September 20, 2023
The U.S. housing market peaked in June 2022, followed by seven months of declines. Activity looks to be picking up, but challenges lie ahead that could put pressure on the market, including high mortgage rates, a lack of affordability and waning demand for homes. So, is a U.S. housing market correction coming in 2023?
Home prices reached a new record in May 2023, coming in 0.7% higher than the previous peak in June 2022. This could come as something of a surprise given that mortgage rates are also at new highs of around 7%. According to Michael Rehaut, Head of U.S. Homebuilding and Building Products Research at J.P. Morgan, rates don’t need to fall to drive housing market activity — they just need to stabilize. “During a period of rising rates, the ground shifts quickly under consumers’ feet so they stop and freeze. Once rates stabilize, they can make a decision. That might be a smaller home, or a cheaper home in a different location, but whatever it might be, they are able to act, and activity can resume,” said Rehaut.
Home price momentum also comes down to the tightness of supply in the present market. “Despite high interest rates, low levels of housing inventory might be keeping a lid on home price declines,” said Murat Tasci, Economic and Policy Research Analyst at J.P. Morgan. “Home price data is now providing further evidence of a housing market that is stabilizing.”
Supply and demand are two of the key “push and pull” factors that determine the strength of a housing market. Demand for housing is climbing, however existing home sales are down.
Between 2020 and 2023, existing home sales peaked at 615k in June 2021. January 2023 saw just 231k in sales. The number of sales has remained below previous years in 2023, aside from a brief period in May where it surpassed the 2020 level.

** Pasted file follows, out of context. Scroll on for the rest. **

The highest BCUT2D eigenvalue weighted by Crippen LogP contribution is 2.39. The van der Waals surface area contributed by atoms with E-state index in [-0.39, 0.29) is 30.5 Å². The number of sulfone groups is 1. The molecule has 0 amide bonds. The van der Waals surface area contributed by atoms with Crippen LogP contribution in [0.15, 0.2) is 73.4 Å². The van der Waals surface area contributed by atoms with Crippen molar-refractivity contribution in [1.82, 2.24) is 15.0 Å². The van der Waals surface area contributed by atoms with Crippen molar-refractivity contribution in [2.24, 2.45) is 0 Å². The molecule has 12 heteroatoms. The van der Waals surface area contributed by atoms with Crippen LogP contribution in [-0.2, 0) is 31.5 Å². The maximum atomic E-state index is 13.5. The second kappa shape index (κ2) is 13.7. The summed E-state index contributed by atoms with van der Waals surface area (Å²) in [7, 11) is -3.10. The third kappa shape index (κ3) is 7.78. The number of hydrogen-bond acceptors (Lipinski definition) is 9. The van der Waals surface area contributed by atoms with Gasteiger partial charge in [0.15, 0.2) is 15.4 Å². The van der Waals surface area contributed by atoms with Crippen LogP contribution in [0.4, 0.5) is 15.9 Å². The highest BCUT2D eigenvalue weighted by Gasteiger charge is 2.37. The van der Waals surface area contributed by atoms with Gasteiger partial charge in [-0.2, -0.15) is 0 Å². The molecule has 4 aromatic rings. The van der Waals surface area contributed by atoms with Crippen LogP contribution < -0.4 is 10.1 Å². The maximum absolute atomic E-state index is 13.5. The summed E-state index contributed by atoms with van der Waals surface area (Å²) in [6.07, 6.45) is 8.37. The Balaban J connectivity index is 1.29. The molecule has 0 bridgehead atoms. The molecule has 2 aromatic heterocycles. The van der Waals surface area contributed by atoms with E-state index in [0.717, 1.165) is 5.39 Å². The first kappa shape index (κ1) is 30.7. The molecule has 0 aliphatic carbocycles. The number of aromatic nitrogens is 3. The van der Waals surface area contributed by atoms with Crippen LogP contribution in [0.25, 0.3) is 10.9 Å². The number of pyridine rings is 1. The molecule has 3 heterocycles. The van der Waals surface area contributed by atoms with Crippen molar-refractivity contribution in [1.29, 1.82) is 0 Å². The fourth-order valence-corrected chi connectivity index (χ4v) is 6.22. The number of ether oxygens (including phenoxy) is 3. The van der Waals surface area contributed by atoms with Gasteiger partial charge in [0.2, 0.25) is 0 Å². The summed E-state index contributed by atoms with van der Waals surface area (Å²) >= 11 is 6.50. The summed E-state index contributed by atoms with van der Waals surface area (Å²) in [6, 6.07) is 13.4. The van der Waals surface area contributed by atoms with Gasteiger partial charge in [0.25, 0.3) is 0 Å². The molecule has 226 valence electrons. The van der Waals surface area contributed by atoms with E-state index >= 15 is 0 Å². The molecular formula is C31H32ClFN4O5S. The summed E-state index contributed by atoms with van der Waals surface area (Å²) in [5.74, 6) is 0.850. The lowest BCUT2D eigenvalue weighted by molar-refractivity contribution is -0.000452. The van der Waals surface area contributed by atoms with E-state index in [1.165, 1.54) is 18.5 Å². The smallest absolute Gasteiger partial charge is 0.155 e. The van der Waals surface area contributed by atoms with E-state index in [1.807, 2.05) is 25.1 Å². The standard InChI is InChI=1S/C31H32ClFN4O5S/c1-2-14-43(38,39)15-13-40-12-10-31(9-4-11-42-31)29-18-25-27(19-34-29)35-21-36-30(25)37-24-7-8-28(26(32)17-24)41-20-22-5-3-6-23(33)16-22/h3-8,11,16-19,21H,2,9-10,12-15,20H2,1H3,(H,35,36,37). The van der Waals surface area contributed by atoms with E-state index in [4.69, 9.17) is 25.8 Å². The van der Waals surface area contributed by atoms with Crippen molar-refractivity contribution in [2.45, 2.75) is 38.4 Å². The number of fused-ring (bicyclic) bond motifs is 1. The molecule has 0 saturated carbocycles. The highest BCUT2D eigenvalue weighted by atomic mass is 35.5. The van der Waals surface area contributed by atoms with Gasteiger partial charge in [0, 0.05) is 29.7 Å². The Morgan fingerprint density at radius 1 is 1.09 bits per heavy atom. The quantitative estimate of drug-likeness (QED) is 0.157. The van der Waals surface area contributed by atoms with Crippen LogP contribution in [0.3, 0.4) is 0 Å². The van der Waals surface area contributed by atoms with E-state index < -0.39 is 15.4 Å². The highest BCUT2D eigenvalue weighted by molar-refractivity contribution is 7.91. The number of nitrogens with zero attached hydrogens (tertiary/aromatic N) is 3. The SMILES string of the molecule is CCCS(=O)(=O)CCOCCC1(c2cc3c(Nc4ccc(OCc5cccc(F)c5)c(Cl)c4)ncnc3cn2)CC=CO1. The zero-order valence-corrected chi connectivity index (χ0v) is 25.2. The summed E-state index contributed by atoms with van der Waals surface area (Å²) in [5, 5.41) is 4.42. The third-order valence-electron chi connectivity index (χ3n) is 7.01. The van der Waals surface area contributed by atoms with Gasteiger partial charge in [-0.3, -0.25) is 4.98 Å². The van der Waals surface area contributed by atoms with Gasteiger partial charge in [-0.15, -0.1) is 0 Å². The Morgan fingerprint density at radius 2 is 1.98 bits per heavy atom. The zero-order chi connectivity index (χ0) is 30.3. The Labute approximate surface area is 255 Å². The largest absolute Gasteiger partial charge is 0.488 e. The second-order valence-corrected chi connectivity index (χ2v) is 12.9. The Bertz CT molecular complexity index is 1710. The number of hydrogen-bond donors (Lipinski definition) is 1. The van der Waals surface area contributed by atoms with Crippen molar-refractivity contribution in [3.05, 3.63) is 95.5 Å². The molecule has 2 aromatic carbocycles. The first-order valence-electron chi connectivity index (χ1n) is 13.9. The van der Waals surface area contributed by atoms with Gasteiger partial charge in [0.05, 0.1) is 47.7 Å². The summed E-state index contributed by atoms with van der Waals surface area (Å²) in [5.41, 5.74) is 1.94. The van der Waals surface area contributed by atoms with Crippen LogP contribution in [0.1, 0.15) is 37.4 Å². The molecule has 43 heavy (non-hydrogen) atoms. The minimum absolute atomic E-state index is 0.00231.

Lower demand is tempered by a distinct lack of supply, though. Since the Global Financial Crisis in 2008, the U.S. has been adding about 1.2 million new households each year, yet the incremental supply of homes is growing at around 1.1 million units. On top of this, roughly 200,000 homes are demolished each year due to obsolescence or alternative use, meaning U.S. housing stock has fallen short of demand by around 300,000 units annually for the last 15 years.
“Housing stock is very tight right now,” said Anthony Paolone, Co-Head of U.S. Real Estate Stock Research at J.P. Morgan. “The 145 million units we have in the U.S. are being well utilized and vacancy rates are low.”
Housing affordability is at 30-year lows — so how can it be that the housing market is still so robust? “Last year’s property market was red hot before the rise in interest rates,” said Rehaut. “Let’s think of it conceptually. At that time, there were perhaps five buyers for every available home. Today, reduced affordability may have taken out some of those qualified buyers, but there are still two or three per home.” While affordability is low, it’s not holding the housing market back.
Rent increases are continuing to moderate in some of the U.S.’s largest MSAs as well as at the national level. Buying a property is currently cheaper than renting in 98% of MSAs — a sharp difference from 2012, when buying was cheaper than renting in more than 60% of MSAs. But while rent increases are moderating, they are still positive, averaging about 6% as the lack of affordability manifests itself in the market. “Renters have been staying in their units for longer, which is one piece of the puzzle,” said Paolone. “The Fed’s rate increases have made it more challenging for renters to move out and buy a home, in turn giving landlords added pricing power.”